December 2022
Volume 22, Issue 14
Open Access
Vision Sciences Society Annual Meeting Abstract  |   December 2022
What makes a scene? Investigating generated scene information at different visual processing stages.
Author Affiliations & Notes
  • Aylin Kallmayer
    Goethe-University Frankfurt Germany
  • Melissa L.-H. Vo
    Goethe-University Frankfurt Germany
  • Footnotes
    Acknowledgements  This work was supported by SFB/TRR 26 135 project C7 to Melissa L.-H. Võ and the Hessisches Ministerium für Wissenschaft und Kunst (HMWK; project ‘The Adaptive Mind’) and the Main-Campus-Doctus stipend awarded by the Stiftung Polytechnische Gesellschaft.
Journal of Vision December 2022, Vol.22, 3944. doi:
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      Aylin Kallmayer, Melissa L.-H. Vo; What makes a scene? Investigating generated scene information at different visual processing stages.. Journal of Vision 2022;22(14):3944.

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      © ARVO (1962-2015); The Authors (2016-present)

  • Supplements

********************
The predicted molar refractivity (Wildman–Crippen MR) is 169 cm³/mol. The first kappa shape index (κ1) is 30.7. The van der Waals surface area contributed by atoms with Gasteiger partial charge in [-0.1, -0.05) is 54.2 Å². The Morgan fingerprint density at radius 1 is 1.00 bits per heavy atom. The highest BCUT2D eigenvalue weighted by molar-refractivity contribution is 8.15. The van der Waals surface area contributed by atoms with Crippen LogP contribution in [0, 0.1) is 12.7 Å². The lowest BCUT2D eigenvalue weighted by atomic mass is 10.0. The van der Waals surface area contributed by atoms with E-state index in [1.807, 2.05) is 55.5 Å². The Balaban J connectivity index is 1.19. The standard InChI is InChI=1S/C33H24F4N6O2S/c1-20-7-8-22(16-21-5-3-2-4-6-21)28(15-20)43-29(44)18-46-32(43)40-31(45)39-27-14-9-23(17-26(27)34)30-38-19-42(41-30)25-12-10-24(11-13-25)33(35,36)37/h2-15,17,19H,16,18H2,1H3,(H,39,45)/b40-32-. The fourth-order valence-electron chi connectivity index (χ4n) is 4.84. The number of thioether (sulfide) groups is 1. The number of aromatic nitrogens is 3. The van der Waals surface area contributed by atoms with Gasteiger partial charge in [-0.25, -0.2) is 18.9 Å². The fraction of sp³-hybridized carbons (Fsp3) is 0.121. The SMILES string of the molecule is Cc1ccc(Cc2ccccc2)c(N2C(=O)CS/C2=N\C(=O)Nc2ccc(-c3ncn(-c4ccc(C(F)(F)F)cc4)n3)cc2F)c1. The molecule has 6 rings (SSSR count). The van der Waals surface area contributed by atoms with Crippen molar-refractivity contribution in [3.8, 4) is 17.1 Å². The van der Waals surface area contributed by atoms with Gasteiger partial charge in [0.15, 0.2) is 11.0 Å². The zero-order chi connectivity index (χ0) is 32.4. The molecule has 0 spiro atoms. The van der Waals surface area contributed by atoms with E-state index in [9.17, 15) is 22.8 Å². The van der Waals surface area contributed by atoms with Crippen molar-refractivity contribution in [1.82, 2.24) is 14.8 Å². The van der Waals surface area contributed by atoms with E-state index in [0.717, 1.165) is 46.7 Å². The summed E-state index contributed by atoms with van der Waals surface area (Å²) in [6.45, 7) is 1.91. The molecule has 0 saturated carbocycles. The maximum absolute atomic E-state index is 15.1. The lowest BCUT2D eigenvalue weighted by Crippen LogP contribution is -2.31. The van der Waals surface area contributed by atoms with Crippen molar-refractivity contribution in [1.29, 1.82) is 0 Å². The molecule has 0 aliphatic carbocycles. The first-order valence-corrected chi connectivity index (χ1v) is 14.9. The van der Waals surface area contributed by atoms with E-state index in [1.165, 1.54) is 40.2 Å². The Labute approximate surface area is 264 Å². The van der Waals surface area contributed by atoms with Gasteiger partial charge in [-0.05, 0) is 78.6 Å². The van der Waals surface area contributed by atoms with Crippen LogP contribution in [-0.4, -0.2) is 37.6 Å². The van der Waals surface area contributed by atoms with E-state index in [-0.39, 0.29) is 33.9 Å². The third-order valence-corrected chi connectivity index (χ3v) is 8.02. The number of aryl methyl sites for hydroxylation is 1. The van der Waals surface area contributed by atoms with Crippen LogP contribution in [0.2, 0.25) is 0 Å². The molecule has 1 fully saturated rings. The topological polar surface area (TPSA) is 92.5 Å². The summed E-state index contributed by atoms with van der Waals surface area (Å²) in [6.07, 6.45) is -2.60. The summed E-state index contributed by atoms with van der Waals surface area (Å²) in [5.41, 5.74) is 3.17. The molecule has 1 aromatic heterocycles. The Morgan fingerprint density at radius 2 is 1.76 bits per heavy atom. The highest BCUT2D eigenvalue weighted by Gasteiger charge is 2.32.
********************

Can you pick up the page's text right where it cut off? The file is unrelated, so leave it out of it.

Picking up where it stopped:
In recent years, deep-learning research has produced a range of neural networks that are able to classify and generate images from a variety of stimulus domains. At the same time, advances in cross-domain analysis methods (e.g., representational similarity analysis, RSA) have allowed us to make inferences about the human visual system based on the representational spaces of these networks. State-of-the-art generative networks provide a useful testbed for probing and manipulating representations at different stages of scene generation which could help us better understand “what makes a scene?”. To investigate how well a generative network (PROGGAN) captures real-world scene gist and whether the information content of generated scenes is rich enough to trick human observers we conducted an online experiment. Participants had to detect real from generated images of scenes for varying presentation-times (50 vs. 500ms) and rate the degree of realism for each generated scene. We found that for short presentation times participants performed only slightly above chance, while for longer presentation times sensitivity (d’) increased significantly and response bias became more conservative. Interestingly, realism ratings correlated with the false alarm rate of generated images in both conditions. Combining RSA and generalized linear modelling we found that late layer DNN representational geometries served as significant predictors for the representational structure emerging from false alarm rates in the 50 ms condition. Our results imply that during a first glimpse especially high level information contained in generated scenes triggers processes in the visual system that are similar to those triggered by real-world scenes, but over time generated scene information is perceived as less realistic. Based on these explicit and implicit measures of realism, we can use network dissection on the generator at different representational stages to better understand the content and structure of real-world scene representations in the human visual system.


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